I just set my timer for 15 minutes and I intend to write until the time is up.
Before settling down to write, I adjusted my seat, put on chapstick, hand lotion, I changed shirts, changed the temperature, found a suitable spotify playlist (currently listening to
by the way, 10/10 would recommend). I basically did anything and everything to waste time and prevent me from putting my butt in a chair and typing away. I've always had a love/hate relationship with writing, one that I've mentioned briefly here on the blog in the past. Obviously I love it enough to be writing a blog for the past 5 years or so, but there's something about writing that I always dread, no matter if I have something important and timely to say or I just want to remember my thoughts.
I was flipping through some of my own conference notes from way back in kindergarten/first-grade. I remember how mush I loved those student-led conferences because my teachers would gloat about how I was such a wonderful student, and my parents would always buy me a little treat afterwards, a milkshake at McDonalds, a new
(to be honest, I regret giving them to my younger cousin, I still want to play them even at the age of almost 19). Jumpstart! A
the world we can JumpStart! To see what we can seeeeee...... Despite being the perfect student in every way (I always sat in my rug spot! I was usually kind! I was good in math! I only cut my hair once!), even little five-year old Toyosi didn't like writing. While reading through the comments that my K-1 teacher wrote about my writing skills, something really jumped out at me:
She does not like making mistakes... I would prefer it if she could start writing without perfection in mind.
Turns out Ms. Steck knew all along why writing and I weren't getting along. I am too much of a perfectionist when I write. So much so, that I just don't write. If I don't write, I can make mistakes, right? I wouldn't label myself as a perfectionist in all aspects of life, but when I do something, I want it to be done well, I want it to be better than everybody else, and I want to get recognition and praise for it (this one has had whole lot of negative impact in my academic life but we can talk about that later). My struggle with writing never came from a lack of something to say, it came from the lack of being able to say what I wanted to say in the way I wanted to say it, in a way that people would acknowledge and admire.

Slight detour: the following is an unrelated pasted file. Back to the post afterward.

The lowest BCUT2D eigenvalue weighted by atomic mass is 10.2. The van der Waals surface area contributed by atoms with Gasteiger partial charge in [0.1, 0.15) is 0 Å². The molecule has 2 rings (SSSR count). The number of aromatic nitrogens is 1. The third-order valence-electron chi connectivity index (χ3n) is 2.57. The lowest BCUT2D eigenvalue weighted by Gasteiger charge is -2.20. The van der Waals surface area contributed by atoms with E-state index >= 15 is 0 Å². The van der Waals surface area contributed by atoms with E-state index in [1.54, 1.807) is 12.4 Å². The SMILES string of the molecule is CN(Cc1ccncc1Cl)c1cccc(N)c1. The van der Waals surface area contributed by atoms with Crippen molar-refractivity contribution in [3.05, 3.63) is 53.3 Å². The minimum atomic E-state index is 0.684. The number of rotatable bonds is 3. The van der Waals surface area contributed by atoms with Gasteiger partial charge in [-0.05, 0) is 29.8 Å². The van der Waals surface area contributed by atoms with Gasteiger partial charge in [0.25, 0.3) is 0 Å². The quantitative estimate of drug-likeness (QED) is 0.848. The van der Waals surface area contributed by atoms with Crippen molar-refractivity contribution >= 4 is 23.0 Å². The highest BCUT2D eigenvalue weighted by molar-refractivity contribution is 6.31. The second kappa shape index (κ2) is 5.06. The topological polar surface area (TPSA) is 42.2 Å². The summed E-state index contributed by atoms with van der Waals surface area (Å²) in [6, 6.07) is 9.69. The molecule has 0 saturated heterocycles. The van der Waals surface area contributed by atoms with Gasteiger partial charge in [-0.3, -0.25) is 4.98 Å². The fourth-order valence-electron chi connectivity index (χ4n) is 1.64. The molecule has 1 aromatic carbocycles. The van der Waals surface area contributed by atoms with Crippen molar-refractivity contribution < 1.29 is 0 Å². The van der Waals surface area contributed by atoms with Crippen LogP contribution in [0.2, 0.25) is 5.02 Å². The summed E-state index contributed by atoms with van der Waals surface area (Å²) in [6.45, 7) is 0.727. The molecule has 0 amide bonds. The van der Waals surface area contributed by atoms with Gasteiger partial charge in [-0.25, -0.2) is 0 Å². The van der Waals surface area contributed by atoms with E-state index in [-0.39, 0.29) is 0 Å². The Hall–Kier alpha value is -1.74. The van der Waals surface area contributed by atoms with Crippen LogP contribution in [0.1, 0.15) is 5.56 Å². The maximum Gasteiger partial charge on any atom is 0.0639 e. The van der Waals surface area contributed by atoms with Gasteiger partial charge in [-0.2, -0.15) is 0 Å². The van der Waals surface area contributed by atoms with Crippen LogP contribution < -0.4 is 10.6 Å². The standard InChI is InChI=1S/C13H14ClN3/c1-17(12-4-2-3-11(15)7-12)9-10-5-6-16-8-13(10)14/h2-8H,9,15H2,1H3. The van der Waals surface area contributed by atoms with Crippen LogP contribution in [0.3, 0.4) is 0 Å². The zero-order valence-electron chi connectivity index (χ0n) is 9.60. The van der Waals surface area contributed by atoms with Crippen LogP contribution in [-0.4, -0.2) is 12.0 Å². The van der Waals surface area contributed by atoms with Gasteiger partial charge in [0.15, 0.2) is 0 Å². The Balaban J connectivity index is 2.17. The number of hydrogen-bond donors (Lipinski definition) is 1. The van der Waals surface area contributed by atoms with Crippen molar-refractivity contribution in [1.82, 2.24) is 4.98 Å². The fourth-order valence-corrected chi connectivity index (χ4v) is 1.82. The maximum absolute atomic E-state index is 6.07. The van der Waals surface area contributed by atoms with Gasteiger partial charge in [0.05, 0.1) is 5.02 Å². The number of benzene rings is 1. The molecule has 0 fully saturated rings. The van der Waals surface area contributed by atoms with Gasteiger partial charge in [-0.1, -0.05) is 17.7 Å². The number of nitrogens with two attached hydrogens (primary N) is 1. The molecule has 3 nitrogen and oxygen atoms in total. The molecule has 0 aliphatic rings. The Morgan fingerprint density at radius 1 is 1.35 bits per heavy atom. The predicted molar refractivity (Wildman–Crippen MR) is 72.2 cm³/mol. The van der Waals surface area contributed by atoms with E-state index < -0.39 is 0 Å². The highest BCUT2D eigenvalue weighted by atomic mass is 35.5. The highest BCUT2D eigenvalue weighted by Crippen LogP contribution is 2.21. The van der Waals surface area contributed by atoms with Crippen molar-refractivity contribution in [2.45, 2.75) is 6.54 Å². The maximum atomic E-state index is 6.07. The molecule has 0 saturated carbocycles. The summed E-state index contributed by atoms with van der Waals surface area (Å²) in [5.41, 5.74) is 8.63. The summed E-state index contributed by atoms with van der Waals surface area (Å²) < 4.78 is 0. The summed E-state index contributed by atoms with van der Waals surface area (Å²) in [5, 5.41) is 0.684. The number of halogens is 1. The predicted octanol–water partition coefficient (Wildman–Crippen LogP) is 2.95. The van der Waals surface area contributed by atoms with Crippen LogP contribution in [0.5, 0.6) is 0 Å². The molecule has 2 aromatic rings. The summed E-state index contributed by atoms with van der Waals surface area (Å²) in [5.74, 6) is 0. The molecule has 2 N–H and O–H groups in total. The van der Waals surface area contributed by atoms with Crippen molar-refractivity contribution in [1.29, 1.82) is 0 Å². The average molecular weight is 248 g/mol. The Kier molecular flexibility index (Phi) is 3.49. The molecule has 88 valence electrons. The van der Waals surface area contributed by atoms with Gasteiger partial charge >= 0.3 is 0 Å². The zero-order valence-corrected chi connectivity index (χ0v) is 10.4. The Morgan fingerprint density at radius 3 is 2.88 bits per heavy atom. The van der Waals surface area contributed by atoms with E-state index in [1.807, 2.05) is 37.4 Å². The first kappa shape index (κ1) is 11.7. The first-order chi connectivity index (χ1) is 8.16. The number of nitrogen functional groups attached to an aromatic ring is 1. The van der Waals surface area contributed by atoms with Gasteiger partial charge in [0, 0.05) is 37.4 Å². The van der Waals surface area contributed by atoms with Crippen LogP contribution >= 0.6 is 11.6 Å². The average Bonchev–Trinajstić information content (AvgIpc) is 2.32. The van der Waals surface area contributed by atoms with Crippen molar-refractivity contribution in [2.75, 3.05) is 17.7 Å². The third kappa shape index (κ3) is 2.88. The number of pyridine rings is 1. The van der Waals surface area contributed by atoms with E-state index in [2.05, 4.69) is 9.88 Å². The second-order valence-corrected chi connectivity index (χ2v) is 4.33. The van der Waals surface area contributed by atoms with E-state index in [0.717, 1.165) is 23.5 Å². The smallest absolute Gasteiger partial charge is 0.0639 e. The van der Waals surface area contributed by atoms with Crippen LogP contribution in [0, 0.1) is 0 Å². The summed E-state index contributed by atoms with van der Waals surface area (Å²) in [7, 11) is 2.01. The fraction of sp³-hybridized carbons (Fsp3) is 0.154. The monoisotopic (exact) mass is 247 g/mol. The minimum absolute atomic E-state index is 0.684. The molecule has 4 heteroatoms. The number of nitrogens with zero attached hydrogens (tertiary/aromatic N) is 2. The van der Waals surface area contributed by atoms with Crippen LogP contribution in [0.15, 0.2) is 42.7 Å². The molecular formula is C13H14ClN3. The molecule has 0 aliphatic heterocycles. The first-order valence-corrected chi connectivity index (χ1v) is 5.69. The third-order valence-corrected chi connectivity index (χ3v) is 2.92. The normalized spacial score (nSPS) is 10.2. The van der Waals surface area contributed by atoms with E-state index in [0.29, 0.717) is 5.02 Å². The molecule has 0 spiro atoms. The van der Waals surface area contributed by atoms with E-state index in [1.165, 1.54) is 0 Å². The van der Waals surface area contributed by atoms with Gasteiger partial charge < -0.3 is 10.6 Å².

As an introverted person, I have a lot of conversations and inner dialogue with myself. I think I enjoy conversations with myself as much or even more than conversations with most people. When there's a topic or an idea brewing in my head I think, and
, and piece together, and dissect it again and again until I come to some sort of conclusion. A lot of times those conclusions I draw emphasize something about myself that I never really paid attention to, they push me to be more thoughtful in different aspects of my life, they highlight my priorities, or they make me see people, situations whatever in a different way. And I
sharing this insight
others. The amount of times I would intrude on my roommate's personal space just to talk about what was on my mind was probably a few too many times. I can't keep these things bottled up.
If you've ever heard me talk about something I'm really into, then you know that this passion just can't be contained for the life of me.
But when there's no ear to listen, the natural thing to do would be to write. And I'm hoping, I really am, that I learn to get over myself and my need for perfection. I hope that whatever natural writing style I have shines through. I'm hoping that I don't get hung up on grammar rules, or word choice, or whatever and let that stop me from writing. I'm hoping that I sound real, and that people can find some truth, or can relate to what I'm trying to say. And I'm hoping that I get some really good discussions out of this, because let's be real, that's what the perfectionist in me has wanted all along.